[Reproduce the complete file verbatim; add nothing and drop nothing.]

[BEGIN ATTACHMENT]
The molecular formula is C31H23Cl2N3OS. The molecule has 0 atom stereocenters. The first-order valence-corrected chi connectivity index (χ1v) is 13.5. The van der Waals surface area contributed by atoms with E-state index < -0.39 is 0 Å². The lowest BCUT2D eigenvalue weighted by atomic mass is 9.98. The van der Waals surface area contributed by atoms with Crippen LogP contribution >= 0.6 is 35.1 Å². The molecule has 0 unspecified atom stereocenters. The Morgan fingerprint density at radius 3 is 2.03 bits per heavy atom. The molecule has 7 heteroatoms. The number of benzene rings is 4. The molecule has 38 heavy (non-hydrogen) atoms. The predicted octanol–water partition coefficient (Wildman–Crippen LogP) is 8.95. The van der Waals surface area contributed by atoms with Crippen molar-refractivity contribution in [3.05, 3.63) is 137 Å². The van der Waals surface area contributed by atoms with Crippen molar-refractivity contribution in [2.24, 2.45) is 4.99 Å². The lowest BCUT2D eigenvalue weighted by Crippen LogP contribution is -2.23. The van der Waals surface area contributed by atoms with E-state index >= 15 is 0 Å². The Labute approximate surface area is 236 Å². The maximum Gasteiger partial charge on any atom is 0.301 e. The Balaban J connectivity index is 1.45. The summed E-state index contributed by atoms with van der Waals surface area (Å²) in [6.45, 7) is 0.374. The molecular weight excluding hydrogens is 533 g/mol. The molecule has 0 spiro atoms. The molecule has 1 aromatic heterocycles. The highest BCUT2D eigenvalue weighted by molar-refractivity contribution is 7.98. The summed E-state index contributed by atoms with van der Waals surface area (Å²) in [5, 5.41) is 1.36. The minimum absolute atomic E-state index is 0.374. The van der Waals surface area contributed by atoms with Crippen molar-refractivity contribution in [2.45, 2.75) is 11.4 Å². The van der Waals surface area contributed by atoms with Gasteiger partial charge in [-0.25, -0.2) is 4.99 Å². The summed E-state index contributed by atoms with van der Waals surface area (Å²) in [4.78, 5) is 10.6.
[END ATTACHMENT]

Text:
The molecular formula is C31H23Cl2N3OS. The molecule has 0 atom stereocenters. The first-order valence-corrected chi connectivity index (χ1v) is 13.5. The van der Waals surface area contributed by atoms with E-state index < -0.39 is 0 Å². The lowest BCUT2D eigenvalue weighted by atomic mass is 9.98. The van der Waals surface area contributed by atoms with Crippen LogP contribution >= 0.6 is 35.1 Å². The molecule has 0 unspecified atom stereocenters. The Morgan fingerprint density at radius 3 is 2.03 bits per heavy atom. The molecule has 7 heteroatoms. The number of benzene rings is 4. The molecule has 38 heavy (non-hydrogen) atoms. The predicted octanol–water partition coefficient (Wildman–Crippen LogP) is 8.95. The van der Waals surface area contributed by atoms with Crippen molar-refractivity contribution in [3.05, 3.63) is 137 Å². The van der Waals surface area contributed by atoms with Crippen molar-refractivity contribution in [2.24, 2.45) is 4.99 Å². The lowest BCUT2D eigenvalue weighted by Crippen LogP contribution is -2.23. The van der Waals surface area contributed by atoms with E-state index >= 15 is 0 Å². The Labute approximate surface area is 236 Å². The maximum Gasteiger partial charge on any atom is 0.301 e. The Balaban J connectivity index is 1.45. The summed E-state index contributed by atoms with van der Waals surface area (Å²) in [6.45, 7) is 0.374. The molecular weight excluding hydrogens is 533 g/mol. The molecule has 0 spiro atoms. The molecule has 1 aromatic heterocycles. The highest BCUT2D eigenvalue weighted by molar-refractivity contribution is 7.98. The summed E-state index contributed by atoms with van der Waals surface area (Å²) in [5, 5.41) is 1.36. The minimum absolute atomic E-state index is 0.374. The van der Waals surface area contributed by atoms with Crippen molar-refractivity contribution in [2.45, 2.75) is 11.4 Å². The van der Waals surface area contributed by atoms with Gasteiger partial charge in [-0.25, -0.2) is 4.99 Å². The summed E-state index contributed by atoms with van der Waals surface area (Å²) in [4.78, 5) is 10.6.